In other words, things would have to be so different from the way they actually are in the real world as to be virtually unrecognizable.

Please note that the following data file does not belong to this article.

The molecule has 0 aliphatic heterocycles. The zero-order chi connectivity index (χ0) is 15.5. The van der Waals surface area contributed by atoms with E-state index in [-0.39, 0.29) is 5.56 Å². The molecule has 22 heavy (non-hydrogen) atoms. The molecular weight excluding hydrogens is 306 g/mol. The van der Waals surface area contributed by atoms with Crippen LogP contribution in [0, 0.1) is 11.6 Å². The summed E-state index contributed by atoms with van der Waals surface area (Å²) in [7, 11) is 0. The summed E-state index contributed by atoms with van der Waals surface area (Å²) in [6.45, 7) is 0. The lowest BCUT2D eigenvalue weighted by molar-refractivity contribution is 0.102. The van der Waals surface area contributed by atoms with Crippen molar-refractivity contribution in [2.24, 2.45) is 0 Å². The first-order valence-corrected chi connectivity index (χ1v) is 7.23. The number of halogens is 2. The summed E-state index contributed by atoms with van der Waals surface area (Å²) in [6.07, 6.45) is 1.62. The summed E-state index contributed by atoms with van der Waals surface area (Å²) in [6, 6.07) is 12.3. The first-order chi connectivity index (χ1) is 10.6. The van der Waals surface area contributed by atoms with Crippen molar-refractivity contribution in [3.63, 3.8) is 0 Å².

Now, I guess the point of Adams' analogy is to try to focus our attention on the injustice done to the "victim." But that is patently a point that supporters of legal abortion do NOT dispute. You will not find anywhere a supporter of legal abortion who advocates as a "fun thing" that a woman go out and get pregnant and off the little critter just for shits and giggles. They pretty universally agree that abortion is an ugly affair to be avoided if at all possible. Most abortion counsellors are well aware of psychological trauma that it causes in some people, and this is something that they should and do factor in when giving advice. They support legal abortion on the principle that a woman has the right to decide in what way her body is used. A new life may not gestate there without her consent - and they righly recognize as oppressive any regime that requires people to give up their bodies in the service of another in this way. In that sense, being for legal abortion is (as Dr. Adams well knows) fully compatible with legal opposition to dogfighting. Because after all, what happens in a dogfight is that you take another's body and use it for fun in a cruel way without its consent. NO ONE would EVER support abortion as something that people should do for sport. Abortion is a last resort for unplanned circumstances. No one denies that the killing of the baby is gruesome. They simply maintain - wholly plausibly - that there is no other way to secure the woman's rights once the pregnancy has begun. It's the mother's body, and the existence of another life inside it does not diminish that fact. If abortion only ever involved the fetal victim, as Dr. Adams is sneakily trying to suggest with his "analogy," then the political issues surrounding it would be a nobrainer: OF COURSE it would be illegal! But it DOES NOT only involve the "victim." It involves the mother too. And trying to write her side of the equation out of existence with a poorly constructed analogy is about as pedestrian an argumentative strategy as one can adopt. Confronted with an issue which is NOT clear and NOT simple, Dr. Adams dreams of a world where it were clear and simple, and where his side were clearly and simply the only available moral position. Too bad for him and his feeble editorial that the rest of us live here and not in his tidy thought experiment.